Is your organization concerned about the upcoming AMP Final Ruling, which is expected to go into effect in the very near future, and the potential 340B market changes that could come with it? The AMP Final Rule will determine how the average manufacturer price is determined for prescription drugs covered by Medicaid and Medicare, but the full implications of this ruling stretch far beyond the pricing structure. The new rule being published in accordance with the American Care Act also stands to affect the 340B Drug Pricing Program, which mandates the provision of discounted prescription drugs to all covered entities and healthcare organizations eligible for the program. Some people have even dubbed it the 340B “Mega” Rule. If you work in the life sciences industry, your organization will undoubtedly be affected in some way. Armed with the right knowledge, though, it will be much easier to make necessary adjustments to prepare for the changes on the horizon.
Why Is It Called the 340B “Mega” Rule?
People are referring to the upcoming changes to the 340B Drug Rebate Program that will come with the new AMP Final Rule as the 340B Mega Rule because these changes affect multiple aspects of this program, and in very drastic ways. The revisions will affect the compliance requirements for contract pharmacies, the definition of “eligible patients,” and the eligibility of hospitals as well as off-site healthcare facilities. The set of rules is still being finalized; however, after multiple delays, passing of the new rule is anticipated soon. Here are four more facts about the 340B program and this proposed Mega Rule that you need to know.
1. AKA “Public Health Service” Act (PHS)
The 340B Drug Pricing Program is also known as the Public Health Service act, or PHS. The program is intended to reduce the price that drug manufacturers can charge to covered entities, in effort to ensure that vulnerable individuals are able to get the prescription drugs they need to stay healthy. While there are several references to different names, it’s beneficial to keep in mind that the 340B, the Medicaid/Medicare Drug Pricing Program and the PHS or the Public Health Service act are all the same thing.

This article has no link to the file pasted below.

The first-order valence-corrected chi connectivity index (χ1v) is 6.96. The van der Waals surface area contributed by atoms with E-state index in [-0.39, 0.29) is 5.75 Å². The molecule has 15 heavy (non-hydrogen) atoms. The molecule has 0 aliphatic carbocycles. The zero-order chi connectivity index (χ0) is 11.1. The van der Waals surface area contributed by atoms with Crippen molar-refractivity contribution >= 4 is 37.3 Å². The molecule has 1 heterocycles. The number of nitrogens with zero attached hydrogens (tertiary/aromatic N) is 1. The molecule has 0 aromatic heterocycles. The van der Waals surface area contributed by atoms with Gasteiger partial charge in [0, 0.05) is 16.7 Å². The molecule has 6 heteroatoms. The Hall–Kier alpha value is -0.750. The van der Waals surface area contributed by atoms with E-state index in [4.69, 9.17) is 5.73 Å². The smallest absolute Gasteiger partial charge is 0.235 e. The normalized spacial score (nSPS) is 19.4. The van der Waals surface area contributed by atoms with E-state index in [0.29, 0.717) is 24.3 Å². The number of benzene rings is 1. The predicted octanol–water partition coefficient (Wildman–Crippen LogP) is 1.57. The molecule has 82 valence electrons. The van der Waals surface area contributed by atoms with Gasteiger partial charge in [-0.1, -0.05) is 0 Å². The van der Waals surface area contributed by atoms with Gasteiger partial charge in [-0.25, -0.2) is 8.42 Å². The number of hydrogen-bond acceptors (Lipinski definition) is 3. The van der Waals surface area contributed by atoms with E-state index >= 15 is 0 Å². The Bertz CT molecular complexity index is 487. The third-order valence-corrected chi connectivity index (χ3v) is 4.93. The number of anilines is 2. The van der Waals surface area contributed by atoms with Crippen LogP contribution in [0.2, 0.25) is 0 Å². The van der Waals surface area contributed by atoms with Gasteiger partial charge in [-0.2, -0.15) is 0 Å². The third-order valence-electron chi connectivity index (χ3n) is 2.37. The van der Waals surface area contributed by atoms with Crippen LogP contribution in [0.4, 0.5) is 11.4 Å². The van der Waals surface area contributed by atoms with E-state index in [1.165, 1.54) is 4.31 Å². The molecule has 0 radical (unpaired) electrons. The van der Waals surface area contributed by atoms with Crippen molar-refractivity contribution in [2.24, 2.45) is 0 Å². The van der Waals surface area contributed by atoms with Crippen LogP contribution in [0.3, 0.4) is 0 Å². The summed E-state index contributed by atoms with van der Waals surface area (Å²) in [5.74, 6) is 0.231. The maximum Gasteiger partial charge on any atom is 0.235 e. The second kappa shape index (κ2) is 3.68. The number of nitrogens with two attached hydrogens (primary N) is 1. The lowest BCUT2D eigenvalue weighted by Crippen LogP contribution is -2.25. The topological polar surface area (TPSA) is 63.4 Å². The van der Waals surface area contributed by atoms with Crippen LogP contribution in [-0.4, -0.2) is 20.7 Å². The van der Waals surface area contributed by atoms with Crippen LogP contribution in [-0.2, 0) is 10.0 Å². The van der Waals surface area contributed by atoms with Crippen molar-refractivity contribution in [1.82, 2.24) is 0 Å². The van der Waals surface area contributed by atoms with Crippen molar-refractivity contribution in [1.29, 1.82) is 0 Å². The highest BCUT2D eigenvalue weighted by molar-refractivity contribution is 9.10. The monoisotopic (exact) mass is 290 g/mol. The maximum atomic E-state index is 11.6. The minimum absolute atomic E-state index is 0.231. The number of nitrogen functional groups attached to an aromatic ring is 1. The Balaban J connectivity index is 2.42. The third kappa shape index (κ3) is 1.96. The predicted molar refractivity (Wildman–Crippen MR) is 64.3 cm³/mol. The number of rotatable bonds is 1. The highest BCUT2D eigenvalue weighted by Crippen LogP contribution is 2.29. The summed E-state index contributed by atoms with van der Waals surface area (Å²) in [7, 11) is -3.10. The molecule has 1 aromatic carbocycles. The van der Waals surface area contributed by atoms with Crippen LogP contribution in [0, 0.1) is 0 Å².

2. Most Covered Entities are Hospitals
With all the chatter about covered entities, it can sometimes be difficult to remember what we’re actually discussing here: hospitals. A large percentage of the drugs dispensed to patients are provided through hospitals, so this new price structure will have perhaps the biggest impact on the pharmaceutical industry. It will now be much more complicated, costly and time consuming for manufacturers to track the discounted drug information and make sure hospitals are reporting everything correctly, which historically hasn’t always necessarily been the case. With the potential for diversion, stock piling and duplicate discounts resulting in the need for additional compliance monitoring and external data analysis, this will be a serious and essential project for manufacturers to undertake.
3. Changes in “Best Price” Calculation
The new rule won’t only affect the calculations for the Average Manufacturer Price; changes in the calculations for “Best Price” are also expected to go into effect with the passing of the AMP Final Rule. Now, calculations will also include sales to 340B covered entities for purchases outside the program. This new granulation of purchasing will affect the way companies structure the architecture of their data and applicable systems, with new requirements for compliance monitoring, additional data sources and updates of the Gross to Net forecast.
4. Increase in Number of Covered Hospitals
In addition to changes in pricing structures, there will also be more hospitals eligible to participate in the 340B Drug Pricing Program. With more hospitals eligible for the discounted pricing, there will be additional costs to report and discounts to track, with less money coming in to cover these costs. This aspect of the new AMP Final Rule and changes to the 340B Drug Pricing Program stands to have the largest potential effect on the pharmaceutical industry of all.